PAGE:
Beat the Heat: Managing Heat And Hydration In Marching Band
Breaking formation frequently to adequately hydrate is impractical…When the air’s moisture content is high, perspiration does not evaporate from the skin, and this cooling mechanism is lost. With 100% humidity, the sweat simply pours off the skin as liquid, and no cooling of the body occurs…treatment can also involve application of cool, wet compresses to the neck, wrists, and underarms.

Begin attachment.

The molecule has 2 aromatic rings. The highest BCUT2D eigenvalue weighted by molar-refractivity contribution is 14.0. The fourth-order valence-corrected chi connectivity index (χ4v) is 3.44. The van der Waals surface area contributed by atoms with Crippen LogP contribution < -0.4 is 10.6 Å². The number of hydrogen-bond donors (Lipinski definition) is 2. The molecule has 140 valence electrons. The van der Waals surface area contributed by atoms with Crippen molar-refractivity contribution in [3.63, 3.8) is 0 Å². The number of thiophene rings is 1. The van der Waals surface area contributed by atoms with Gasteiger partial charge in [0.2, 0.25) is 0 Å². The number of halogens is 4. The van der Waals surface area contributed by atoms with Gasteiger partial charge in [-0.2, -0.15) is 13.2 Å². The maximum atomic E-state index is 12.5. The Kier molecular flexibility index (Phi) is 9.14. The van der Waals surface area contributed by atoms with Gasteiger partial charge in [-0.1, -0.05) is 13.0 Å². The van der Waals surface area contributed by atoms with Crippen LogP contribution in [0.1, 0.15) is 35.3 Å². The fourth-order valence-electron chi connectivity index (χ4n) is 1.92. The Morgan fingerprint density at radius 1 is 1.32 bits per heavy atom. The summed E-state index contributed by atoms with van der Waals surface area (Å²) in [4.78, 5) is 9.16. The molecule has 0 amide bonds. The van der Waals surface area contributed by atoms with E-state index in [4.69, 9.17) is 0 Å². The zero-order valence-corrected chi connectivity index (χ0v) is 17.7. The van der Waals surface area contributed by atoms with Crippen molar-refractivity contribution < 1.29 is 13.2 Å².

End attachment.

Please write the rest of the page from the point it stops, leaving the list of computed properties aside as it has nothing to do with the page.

Fluid needs increase during exercise in hot and humid climates, in high altitudes, when taking some prescription medications, and while dieting (Rabkin, 2000). Table 1 – good listing of symptoms and treatment.A practical solution was found with the discovery of water bottles that are carried in a nylon belt that has an insulated pouch to hold the bottle and keep the fluid cool. These belts resemble fanny packs (Figure 2). The standard bottles hold 22 ounces of fluid. The belts have zippered pouches on each side of the water bottle pouch, which are ideal for carrying inhalers, change, keys, and earplugs for the percussionists. The student’s names were written on the belts with whiteout pen; permanent markers were used on the bottles. Quotes were obtained from chain stores as well as local athletic stores. One hundred bottle belts with pockets were purchased from a local sporting goods store at a reduced price of $15, which included the water bottles. This purchase of 100 bottle belts will last several years. Obtaining the belts alone and having the students provide their own bottle would have saved only $1. The cost of the belt was added to the fee for participation in marching band.